118Uuo → 290
116Uuh + 4
96Cm + 48
20Ca → 290
116Uuh + 3 n,
and checking that the 290
Uuh decay matched the decay chain of the 294
Uuo nuclei. The daughter nucleus 290
Uuh is very unstable, decaying with a half-life of 14 milliseconds into 286
Uuq, which may experience either spontaneous fission or alpha decay into 282
Cn, which will undergo spontaneous fission.
In a quantum-tunneling model, the alpha decay half-life of 294Uuo was predicted to be 0.66+0.23
−0.18 ms with the experimental Q-value published in 2004. Calculation with theoretical Q-values from the macroscopic-microscopic model of Muntian–Hofman–Patyk–Sobiczewski gives somewhat low but comparable results.
Following the success in obtaining ununoctium, the discoverers have started similar experiments in the hope of creating unbinilium from 58
Fe and 244
Pu. Isotopes of unbinilium are predicted to have alpha decay half-lives of the order of micro-seconds.
Target-projectile combinations leading to Z=118 compound nuclei Target Projectile CN Attempt result 208Pb 86Kr 293Uuo Failure 249Cf 48Ca 294Uuo Success
Until the 1960s ununoctium was known as eka-emanation (emanation is the old name for radon). In 1979 the IUPAC published recommendations according to which the element was to be called ununoctium, a systematic element name, as a placeholder until the discovery of the element is confirmed and the IUPAC decides on a name.
The Russian discoverers reported their synthesis in 2006. In 2007, the head of the Russian institute stated the team were considering two names for the new element: flyorium in honor of Georgy Flyorov, the founder of the research laboratory in Dubna; and moskovium, in recognition of the Moskovskaya Oblast where Dubna is located. He also stated that although the element was discovered as an American collaboration, who provided the californium target, the element should rightly be named in honor of Russia since the Flerov Laboratory of Nuclear Reactions at JINR was the only facility in the world which could achieve this result. However, these names were later proposed for element 114 (flerovium) and element 116 (moscovium).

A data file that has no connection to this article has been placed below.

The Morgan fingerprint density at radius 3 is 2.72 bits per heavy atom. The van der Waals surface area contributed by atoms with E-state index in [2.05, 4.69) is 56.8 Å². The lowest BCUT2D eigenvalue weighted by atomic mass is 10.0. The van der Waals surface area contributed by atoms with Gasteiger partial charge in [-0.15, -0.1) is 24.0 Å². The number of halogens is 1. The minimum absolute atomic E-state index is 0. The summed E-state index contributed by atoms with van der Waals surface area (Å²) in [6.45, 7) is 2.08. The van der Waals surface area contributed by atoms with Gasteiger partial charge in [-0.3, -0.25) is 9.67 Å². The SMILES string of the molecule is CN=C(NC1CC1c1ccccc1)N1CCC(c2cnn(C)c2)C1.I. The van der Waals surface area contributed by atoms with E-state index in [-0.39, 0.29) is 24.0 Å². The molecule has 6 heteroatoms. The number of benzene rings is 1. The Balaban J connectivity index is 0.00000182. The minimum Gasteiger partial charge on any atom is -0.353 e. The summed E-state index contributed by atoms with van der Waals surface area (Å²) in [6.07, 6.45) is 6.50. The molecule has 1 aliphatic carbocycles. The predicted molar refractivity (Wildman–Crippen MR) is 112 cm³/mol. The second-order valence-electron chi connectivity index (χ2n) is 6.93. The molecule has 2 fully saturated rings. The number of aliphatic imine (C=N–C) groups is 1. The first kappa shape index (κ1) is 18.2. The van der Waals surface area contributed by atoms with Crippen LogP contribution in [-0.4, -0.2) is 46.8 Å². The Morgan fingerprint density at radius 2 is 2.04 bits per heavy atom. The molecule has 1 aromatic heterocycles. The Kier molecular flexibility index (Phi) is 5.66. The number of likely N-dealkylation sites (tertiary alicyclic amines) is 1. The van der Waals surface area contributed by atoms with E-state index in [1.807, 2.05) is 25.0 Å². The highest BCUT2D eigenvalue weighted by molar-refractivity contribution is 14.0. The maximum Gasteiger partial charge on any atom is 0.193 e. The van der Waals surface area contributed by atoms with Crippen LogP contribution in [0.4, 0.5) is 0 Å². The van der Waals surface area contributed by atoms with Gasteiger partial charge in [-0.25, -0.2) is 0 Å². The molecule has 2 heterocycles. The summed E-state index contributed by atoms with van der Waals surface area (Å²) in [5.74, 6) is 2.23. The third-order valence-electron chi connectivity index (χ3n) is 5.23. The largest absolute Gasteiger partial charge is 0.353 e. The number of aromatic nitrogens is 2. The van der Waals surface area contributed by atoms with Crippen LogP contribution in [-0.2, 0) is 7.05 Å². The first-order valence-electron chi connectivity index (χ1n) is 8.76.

Nucleus stability and isotopes
There are no elements with an atomic number above 82 (after lead) that have stable isotopes. The stability of nuclei decreases with the increase in atomic number, such that all isotopes with an atomic number above 101 decay radioactively with a half-life under a day, with an exception of 268Db. Nevertheless, because of reasons not very well understood yet, there is a slight increased nuclear stability around atomic numbers 110–114, which leads to the appearance of what is known in nuclear physics as the "island of stability". This concept, proposed by UC Berkeley professor Glenn Seaborg, explains why superheavy elements last longer than predicted. Ununoctium is radioactive and has half-life that appears to be less than a millisecond. Nonetheless, this is still longer than some predicted values, thus giving further support to the idea of this "island of stability".
Theoretical calculations done on the synthetic pathways for, and the half-life of, other isotopes have shown that some could be slightly more stable than the synthesized isotope 294
Uuo, most likely 293
Uuo and 302
Uuo. Of these, 297
Uuo might provide the best chances for obtaining longer-lived nuclei, and thus might become the focus of future work with this element. Some isotopes with many more neutrons, such as some located around 313
Uuo, could also provide longer-lived nuclei.
Calculated atomic and physical properties
Ununoctium is a member of group 18, the zero-valence elements. The members of this group are usually inert to most common chemical reactions (for example, combustion) because the outer valence shell is completely filled with eight electrons. This produces a stable, minimum energy configuration in which the outer electrons are tightly bound. It is thought that similarly, ununoctium has a closed outer valence shell in which its valence electrons are arranged in a 7s27p6 configuration.